Alcoholic psychosis—also called alcohol hallucinosis—is a somewhat rare condition that afflicts people with an alcohol use disorder. During or after a significant period of heavy drinking, the individual will experience auditory hallucinations, fear, paranoia, and delusions.
It’s common for this condition to be confused with delirium tremens or schizophrenia because many of the symptoms overlap.1 However, some distinguishing features of alcohol-induced psychosis make it possible to diagnose alcoholic psychosis correctly.
Learn what may cause this form of psychosis, who is likely to experience it, the traits that distinguish it from other conditions with similar effects, and options for treatment.
What Causes Alcoholic Psychosis?
There’s no consensus on what causes this condition, although several theories exist:2
- Hallucinations may be caused by the alteration of dopamine receptors in patients with alcohol use disorder.
- Hallucinations may result from a lower level of serotonin (due to amino acid abnormalities) on dopamine activity.
- Blood-flow abnormality in specific regions of the brain may have something to do with why hallucinations occur.
Some experts believe that a thiamine deficiency may contribute to this condition.3
Who is Most Likely to Be Diagnosed with Alcoholic Psychosis?
Alcohol-induced psychosis is most common in:2
- Men of working age
- People who developed a dependence on alcohol at an early age
- Those with a low socioeconomic status
- The unemployed or those who live on a pension
- People who live alone
There may also be a genetic predisposition to developing this kind of psychosis.
How Is This Condition Different From Schizophrenia?
Alcohol-induced psychosis and schizophrenia are clinically similar in symptoms, so it’s often difficult to distinguish between the two conditions. However, the primary differentiating factor is that psychosis caused by alcohol follows a period of heavy drinking, with the symptoms usually ceasing once the individual abstains. Symptoms of schizophrenia are not related to alcohol consumption, even though people with schizophrenia are vulnerable to developing a substance use disorder.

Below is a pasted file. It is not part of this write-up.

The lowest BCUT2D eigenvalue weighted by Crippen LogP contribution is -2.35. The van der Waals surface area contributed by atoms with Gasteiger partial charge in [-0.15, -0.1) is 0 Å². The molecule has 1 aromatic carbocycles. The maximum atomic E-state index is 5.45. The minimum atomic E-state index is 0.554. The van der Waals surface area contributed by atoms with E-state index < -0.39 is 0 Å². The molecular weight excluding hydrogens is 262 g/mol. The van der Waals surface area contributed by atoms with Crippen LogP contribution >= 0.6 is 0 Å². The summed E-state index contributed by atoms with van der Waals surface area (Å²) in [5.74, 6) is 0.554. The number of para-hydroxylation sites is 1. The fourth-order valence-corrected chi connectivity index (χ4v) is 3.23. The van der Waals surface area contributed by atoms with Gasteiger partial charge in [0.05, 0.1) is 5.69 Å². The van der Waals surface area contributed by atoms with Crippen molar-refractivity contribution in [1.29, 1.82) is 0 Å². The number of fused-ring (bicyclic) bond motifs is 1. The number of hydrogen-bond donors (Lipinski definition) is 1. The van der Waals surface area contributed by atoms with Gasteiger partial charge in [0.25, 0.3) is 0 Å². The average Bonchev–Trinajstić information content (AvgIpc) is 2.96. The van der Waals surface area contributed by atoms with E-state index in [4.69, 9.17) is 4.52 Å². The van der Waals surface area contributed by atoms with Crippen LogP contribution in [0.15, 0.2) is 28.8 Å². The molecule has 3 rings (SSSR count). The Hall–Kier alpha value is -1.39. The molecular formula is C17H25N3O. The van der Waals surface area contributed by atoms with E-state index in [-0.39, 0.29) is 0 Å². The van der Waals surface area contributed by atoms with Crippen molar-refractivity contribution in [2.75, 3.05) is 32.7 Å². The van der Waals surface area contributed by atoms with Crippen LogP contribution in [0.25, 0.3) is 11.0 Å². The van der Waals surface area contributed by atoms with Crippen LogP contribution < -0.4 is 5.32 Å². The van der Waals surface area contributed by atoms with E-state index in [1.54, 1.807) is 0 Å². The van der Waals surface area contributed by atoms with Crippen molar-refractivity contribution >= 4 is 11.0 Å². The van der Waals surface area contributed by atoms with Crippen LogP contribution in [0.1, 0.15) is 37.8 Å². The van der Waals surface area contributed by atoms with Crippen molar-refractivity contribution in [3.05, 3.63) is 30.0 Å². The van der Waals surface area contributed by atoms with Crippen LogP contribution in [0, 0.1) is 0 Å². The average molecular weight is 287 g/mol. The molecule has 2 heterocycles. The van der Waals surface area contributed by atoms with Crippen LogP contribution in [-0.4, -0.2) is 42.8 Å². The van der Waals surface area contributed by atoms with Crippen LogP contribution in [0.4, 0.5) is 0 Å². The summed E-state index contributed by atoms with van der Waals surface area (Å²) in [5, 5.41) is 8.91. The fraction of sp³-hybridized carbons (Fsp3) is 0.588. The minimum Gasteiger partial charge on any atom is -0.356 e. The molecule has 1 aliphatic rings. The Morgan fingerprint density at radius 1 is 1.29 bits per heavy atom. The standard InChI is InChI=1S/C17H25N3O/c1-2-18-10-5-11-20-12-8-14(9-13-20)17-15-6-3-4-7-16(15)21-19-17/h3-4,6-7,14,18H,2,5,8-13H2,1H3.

There are also some distinct characteristics attributed to alcohol-induced psychosis that allows for a more accurate diagnosis. This condition differs from schizophrenia in the following ways: 4
- It develops later in life compared to schizophrenia
- It shows more symptoms of anxiety and depression than schizophrenia
- Those affected appear less disorganized than those with schizophrenia
- Those affected demonstrate better judgment and insight
- Those who experience this condition are not as functionally impaired as those diagnosed with schizophrenia.
How Is Alcoholic Psychosis Different From Delirium Tremens (DT)?
Delirium Tremens is a common symptom of severe alcohol withdrawal that can develop within 24-72 hours of the initial cessation of drinking.5 Comparatively, alcohol psychosis can begin while the individual is still drinking or up to 24 hours after drinking has stopped.
The comparison of alcoholic psychosis to DT is likely based on the common assumption that hallucinations accompany severe alcohol withdrawal. However, hallucinations rarely occur with DT, and they are primarily visual if they do.5 The hallucinations that occur with alcohol-induced psychosis are typically auditory.
It’s also been observed that those who experience DT with alcohol withdrawal have clouded consciousness, while those who experience psychosis caused by alcohol are generally clear mentally.
What are Treatment Options for Alcohol-Induced Psychosis?
Most of the time, hallucinations stop when the individual abstains from alcohol. However, some patients still hallucinate after they stop drinking, while others continue to drink without experiencing any psychosis symptoms.6
Aside from abstinence, treatment may include antipsychotic medications, benzodiazepines, thiamine (Vitamin B1), and electroconvulsive therapy. Research has shown the most successful approach to be first-generation antipsychotics and standard alcohol withdrawal treatments.7
Don’t Wait to Get Help For an Alcohol Use Disorder
Chronic alcohol use can lead to serious health risks. And the longer you put off getting help, the more difficult it is to heal. Taking the first step is difficult, but sobriety becomes easier to navigate when you have a support system in place.
At Clear Life Recovery, we will welcome you into our supportive community, where your success in sobriety is our priority. Our caring, professional staff members are experts in helping you overcome your alcohol dependency and create a sober life. To learn more about our services and programs, contact us today!